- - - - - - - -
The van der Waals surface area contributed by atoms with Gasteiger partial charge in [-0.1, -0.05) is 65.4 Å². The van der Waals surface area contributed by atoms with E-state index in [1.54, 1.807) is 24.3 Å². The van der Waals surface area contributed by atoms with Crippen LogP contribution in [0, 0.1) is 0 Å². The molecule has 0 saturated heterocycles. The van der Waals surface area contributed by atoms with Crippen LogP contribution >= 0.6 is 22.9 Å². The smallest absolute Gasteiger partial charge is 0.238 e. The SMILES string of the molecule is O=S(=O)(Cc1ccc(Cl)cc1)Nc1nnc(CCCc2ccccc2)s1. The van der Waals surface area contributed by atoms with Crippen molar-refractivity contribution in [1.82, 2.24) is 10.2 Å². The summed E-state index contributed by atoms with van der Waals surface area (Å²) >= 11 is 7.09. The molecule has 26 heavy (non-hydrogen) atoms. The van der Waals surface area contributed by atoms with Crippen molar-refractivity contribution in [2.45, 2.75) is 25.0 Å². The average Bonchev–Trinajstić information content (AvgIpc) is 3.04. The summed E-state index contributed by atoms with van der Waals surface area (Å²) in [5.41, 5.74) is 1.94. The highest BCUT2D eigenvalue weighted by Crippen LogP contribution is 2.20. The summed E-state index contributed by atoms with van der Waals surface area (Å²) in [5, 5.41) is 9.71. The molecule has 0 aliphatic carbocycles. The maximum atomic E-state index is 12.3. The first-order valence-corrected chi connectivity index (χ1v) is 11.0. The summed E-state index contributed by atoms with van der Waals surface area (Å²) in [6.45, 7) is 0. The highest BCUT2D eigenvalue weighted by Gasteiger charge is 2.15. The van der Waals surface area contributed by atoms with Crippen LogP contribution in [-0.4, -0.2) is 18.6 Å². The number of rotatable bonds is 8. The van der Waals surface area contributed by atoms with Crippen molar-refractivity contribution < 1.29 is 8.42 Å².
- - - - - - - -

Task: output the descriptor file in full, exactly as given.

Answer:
The van der Waals surface area contributed by atoms with Gasteiger partial charge in [-0.1, -0.05) is 65.4 Å². The van der Waals surface area contributed by atoms with E-state index in [1.54, 1.807) is 24.3 Å². The van der Waals surface area contributed by atoms with Crippen LogP contribution in [0, 0.1) is 0 Å². The molecule has 0 saturated heterocycles. The van der Waals surface area contributed by atoms with Crippen LogP contribution >= 0.6 is 22.9 Å². The smallest absolute Gasteiger partial charge is 0.238 e. The SMILES string of the molecule is O=S(=O)(Cc1ccc(Cl)cc1)Nc1nnc(CCCc2ccccc2)s1. The van der Waals surface area contributed by atoms with Crippen molar-refractivity contribution in [1.82, 2.24) is 10.2 Å². The summed E-state index contributed by atoms with van der Waals surface area (Å²) >= 11 is 7.09. The molecule has 26 heavy (non-hydrogen) atoms. The van der Waals surface area contributed by atoms with Crippen molar-refractivity contribution in [2.45, 2.75) is 25.0 Å². The average Bonchev–Trinajstić information content (AvgIpc) is 3.04. The summed E-state index contributed by atoms with van der Waals surface area (Å²) in [5.41, 5.74) is 1.94. The highest BCUT2D eigenvalue weighted by Crippen LogP contribution is 2.20. The summed E-state index contributed by atoms with van der Waals surface area (Å²) in [5, 5.41) is 9.71. The molecule has 0 aliphatic carbocycles. The maximum atomic E-state index is 12.3. The first-order valence-corrected chi connectivity index (χ1v) is 11.0. The summed E-state index contributed by atoms with van der Waals surface area (Å²) in [6.45, 7) is 0. The highest BCUT2D eigenvalue weighted by Gasteiger charge is 2.15. The van der Waals surface area contributed by atoms with Crippen LogP contribution in [-0.4, -0.2) is 18.6 Å². The number of rotatable bonds is 8. The van der Waals surface area contributed by atoms with Crippen molar-refractivity contribution < 1.29 is 8.42 Å².